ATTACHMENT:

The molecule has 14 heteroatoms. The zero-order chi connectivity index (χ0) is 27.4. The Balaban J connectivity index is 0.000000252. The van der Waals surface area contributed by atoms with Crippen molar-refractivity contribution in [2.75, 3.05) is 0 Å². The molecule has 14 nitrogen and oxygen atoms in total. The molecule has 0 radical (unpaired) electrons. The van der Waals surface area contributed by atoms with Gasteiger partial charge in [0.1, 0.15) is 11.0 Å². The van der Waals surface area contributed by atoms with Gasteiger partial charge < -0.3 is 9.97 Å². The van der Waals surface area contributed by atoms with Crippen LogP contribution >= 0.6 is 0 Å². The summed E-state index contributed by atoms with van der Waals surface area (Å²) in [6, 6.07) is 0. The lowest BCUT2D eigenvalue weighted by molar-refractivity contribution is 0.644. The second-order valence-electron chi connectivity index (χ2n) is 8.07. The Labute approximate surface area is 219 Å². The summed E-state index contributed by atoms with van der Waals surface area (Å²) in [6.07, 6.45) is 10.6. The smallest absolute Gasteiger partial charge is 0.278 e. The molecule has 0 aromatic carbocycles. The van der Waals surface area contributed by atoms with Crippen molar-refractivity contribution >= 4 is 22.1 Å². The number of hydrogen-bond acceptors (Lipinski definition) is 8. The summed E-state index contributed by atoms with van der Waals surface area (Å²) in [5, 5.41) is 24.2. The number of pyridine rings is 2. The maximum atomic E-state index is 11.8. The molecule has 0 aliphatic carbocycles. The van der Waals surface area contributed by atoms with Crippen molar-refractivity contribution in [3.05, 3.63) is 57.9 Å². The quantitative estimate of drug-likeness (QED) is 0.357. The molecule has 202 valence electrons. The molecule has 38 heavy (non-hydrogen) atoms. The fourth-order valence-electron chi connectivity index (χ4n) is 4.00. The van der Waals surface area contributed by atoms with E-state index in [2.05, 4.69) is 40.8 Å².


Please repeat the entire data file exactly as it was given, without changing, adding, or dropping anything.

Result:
The molecule has 14 heteroatoms. The zero-order chi connectivity index (χ0) is 27.4. The Balaban J connectivity index is 0.000000252. The van der Waals surface area contributed by atoms with Crippen molar-refractivity contribution in [2.75, 3.05) is 0 Å². The molecule has 14 nitrogen and oxygen atoms in total. The molecule has 0 radical (unpaired) electrons. The van der Waals surface area contributed by atoms with Gasteiger partial charge in [0.1, 0.15) is 11.0 Å². The van der Waals surface area contributed by atoms with Gasteiger partial charge < -0.3 is 9.97 Å². The van der Waals surface area contributed by atoms with Crippen LogP contribution >= 0.6 is 0 Å². The summed E-state index contributed by atoms with van der Waals surface area (Å²) in [6, 6.07) is 0. The lowest BCUT2D eigenvalue weighted by molar-refractivity contribution is 0.644. The second-order valence-electron chi connectivity index (χ2n) is 8.07. The Labute approximate surface area is 219 Å². The summed E-state index contributed by atoms with van der Waals surface area (Å²) in [6.07, 6.45) is 10.6. The smallest absolute Gasteiger partial charge is 0.278 e. The molecule has 0 aromatic carbocycles. The van der Waals surface area contributed by atoms with Crippen molar-refractivity contribution >= 4 is 22.1 Å². The number of hydrogen-bond acceptors (Lipinski definition) is 8. The summed E-state index contributed by atoms with van der Waals surface area (Å²) in [5, 5.41) is 24.2. The number of pyridine rings is 2. The maximum atomic E-state index is 11.8. The molecule has 0 aliphatic carbocycles. The van der Waals surface area contributed by atoms with Crippen molar-refractivity contribution in [3.05, 3.63) is 57.9 Å². The quantitative estimate of drug-likeness (QED) is 0.357. The molecule has 202 valence electrons. The molecule has 38 heavy (non-hydrogen) atoms. The fourth-order valence-electron chi connectivity index (χ4n) is 4.00. The van der Waals surface area contributed by atoms with E-state index in [2.05, 4.69) is 40.8 Å².